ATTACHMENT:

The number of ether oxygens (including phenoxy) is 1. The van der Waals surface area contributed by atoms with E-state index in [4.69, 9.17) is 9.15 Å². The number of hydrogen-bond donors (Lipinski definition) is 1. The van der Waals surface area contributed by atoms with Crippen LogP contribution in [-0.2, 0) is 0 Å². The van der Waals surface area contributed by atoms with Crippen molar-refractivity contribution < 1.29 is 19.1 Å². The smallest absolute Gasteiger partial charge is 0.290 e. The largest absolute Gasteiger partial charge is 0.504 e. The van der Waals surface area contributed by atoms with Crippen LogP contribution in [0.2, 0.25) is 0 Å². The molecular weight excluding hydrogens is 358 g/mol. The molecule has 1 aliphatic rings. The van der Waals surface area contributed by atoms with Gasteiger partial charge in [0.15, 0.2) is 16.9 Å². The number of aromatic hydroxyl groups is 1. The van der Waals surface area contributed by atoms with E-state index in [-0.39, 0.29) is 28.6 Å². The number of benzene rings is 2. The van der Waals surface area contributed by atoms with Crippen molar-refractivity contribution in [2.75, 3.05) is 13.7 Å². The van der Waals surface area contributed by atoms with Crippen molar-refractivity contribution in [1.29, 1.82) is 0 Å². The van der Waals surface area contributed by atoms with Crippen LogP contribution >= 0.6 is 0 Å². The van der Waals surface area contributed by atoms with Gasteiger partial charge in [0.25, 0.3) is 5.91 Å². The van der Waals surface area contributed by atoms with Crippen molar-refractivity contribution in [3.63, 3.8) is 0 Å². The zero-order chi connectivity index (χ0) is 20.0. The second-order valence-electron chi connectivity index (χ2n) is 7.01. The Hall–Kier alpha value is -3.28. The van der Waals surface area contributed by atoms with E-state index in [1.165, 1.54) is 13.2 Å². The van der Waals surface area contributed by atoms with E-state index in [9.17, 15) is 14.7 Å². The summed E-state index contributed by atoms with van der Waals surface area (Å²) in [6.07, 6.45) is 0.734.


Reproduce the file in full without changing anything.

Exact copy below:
The number of ether oxygens (including phenoxy) is 1. The van der Waals surface area contributed by atoms with E-state index in [4.69, 9.17) is 9.15 Å². The number of hydrogen-bond donors (Lipinski definition) is 1. The van der Waals surface area contributed by atoms with Crippen LogP contribution in [-0.2, 0) is 0 Å². The van der Waals surface area contributed by atoms with Crippen molar-refractivity contribution < 1.29 is 19.1 Å². The smallest absolute Gasteiger partial charge is 0.290 e. The largest absolute Gasteiger partial charge is 0.504 e. The van der Waals surface area contributed by atoms with Crippen LogP contribution in [0.2, 0.25) is 0 Å². The molecular weight excluding hydrogens is 358 g/mol. The molecule has 1 aliphatic rings. The van der Waals surface area contributed by atoms with Gasteiger partial charge in [0.15, 0.2) is 16.9 Å². The number of aromatic hydroxyl groups is 1. The van der Waals surface area contributed by atoms with E-state index in [-0.39, 0.29) is 28.6 Å². The number of benzene rings is 2. The van der Waals surface area contributed by atoms with Crippen molar-refractivity contribution in [2.75, 3.05) is 13.7 Å². The van der Waals surface area contributed by atoms with Crippen molar-refractivity contribution in [1.29, 1.82) is 0 Å². The van der Waals surface area contributed by atoms with Crippen LogP contribution >= 0.6 is 0 Å². The van der Waals surface area contributed by atoms with Gasteiger partial charge in [0.25, 0.3) is 5.91 Å². The van der Waals surface area contributed by atoms with Crippen molar-refractivity contribution in [3.63, 3.8) is 0 Å². The zero-order chi connectivity index (χ0) is 20.0. The second-order valence-electron chi connectivity index (χ2n) is 7.01. The Hall–Kier alpha value is -3.28. The van der Waals surface area contributed by atoms with E-state index in [1.165, 1.54) is 13.2 Å². The van der Waals surface area contributed by atoms with E-state index in [9.17, 15) is 14.7 Å². The summed E-state index contributed by atoms with van der Waals surface area (Å²) in [6.07, 6.45) is 0.734.